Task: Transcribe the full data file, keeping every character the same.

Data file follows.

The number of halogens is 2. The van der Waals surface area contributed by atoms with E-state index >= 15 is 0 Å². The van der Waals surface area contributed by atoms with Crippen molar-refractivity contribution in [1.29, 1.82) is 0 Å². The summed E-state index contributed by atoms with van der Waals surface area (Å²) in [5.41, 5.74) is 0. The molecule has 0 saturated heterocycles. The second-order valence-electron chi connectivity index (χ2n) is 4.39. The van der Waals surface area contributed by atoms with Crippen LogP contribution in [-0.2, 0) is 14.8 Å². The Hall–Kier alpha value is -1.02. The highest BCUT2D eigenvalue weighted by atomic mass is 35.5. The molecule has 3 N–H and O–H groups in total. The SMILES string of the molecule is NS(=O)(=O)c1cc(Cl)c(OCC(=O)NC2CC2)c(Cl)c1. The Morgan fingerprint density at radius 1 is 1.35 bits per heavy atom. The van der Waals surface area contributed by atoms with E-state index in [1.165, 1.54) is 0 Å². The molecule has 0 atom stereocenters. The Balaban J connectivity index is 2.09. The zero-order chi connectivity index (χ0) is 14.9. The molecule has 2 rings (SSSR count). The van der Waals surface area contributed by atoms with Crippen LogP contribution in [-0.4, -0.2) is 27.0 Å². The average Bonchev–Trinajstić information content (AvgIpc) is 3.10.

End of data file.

The number of halogens is 2. The van der Waals surface area contributed by atoms with E-state index >= 15 is 0 Å². The van der Waals surface area contributed by atoms with Crippen molar-refractivity contribution in [1.29, 1.82) is 0 Å². The summed E-state index contributed by atoms with van der Waals surface area (Å²) in [5.41, 5.74) is 0. The molecule has 0 saturated heterocycles. The second-order valence-electron chi connectivity index (χ2n) is 4.39. The van der Waals surface area contributed by atoms with Crippen LogP contribution in [-0.2, 0) is 14.8 Å². The Hall–Kier alpha value is -1.02. The highest BCUT2D eigenvalue weighted by atomic mass is 35.5. The molecule has 3 N–H and O–H groups in total. The SMILES string of the molecule is NS(=O)(=O)c1cc(Cl)c(OCC(=O)NC2CC2)c(Cl)c1. The Morgan fingerprint density at radius 1 is 1.35 bits per heavy atom. The van der Waals surface area contributed by atoms with E-state index in [1.165, 1.54) is 0 Å². The molecule has 0 atom stereocenters. The Balaban J connectivity index is 2.09. The zero-order chi connectivity index (χ0) is 14.9. The molecule has 2 rings (SSSR count). The van der Waals surface area contributed by atoms with Crippen LogP contribution in [-0.4, -0.2) is 27.0 Å². The average Bonchev–Trinajstić information content (AvgIpc) is 3.10.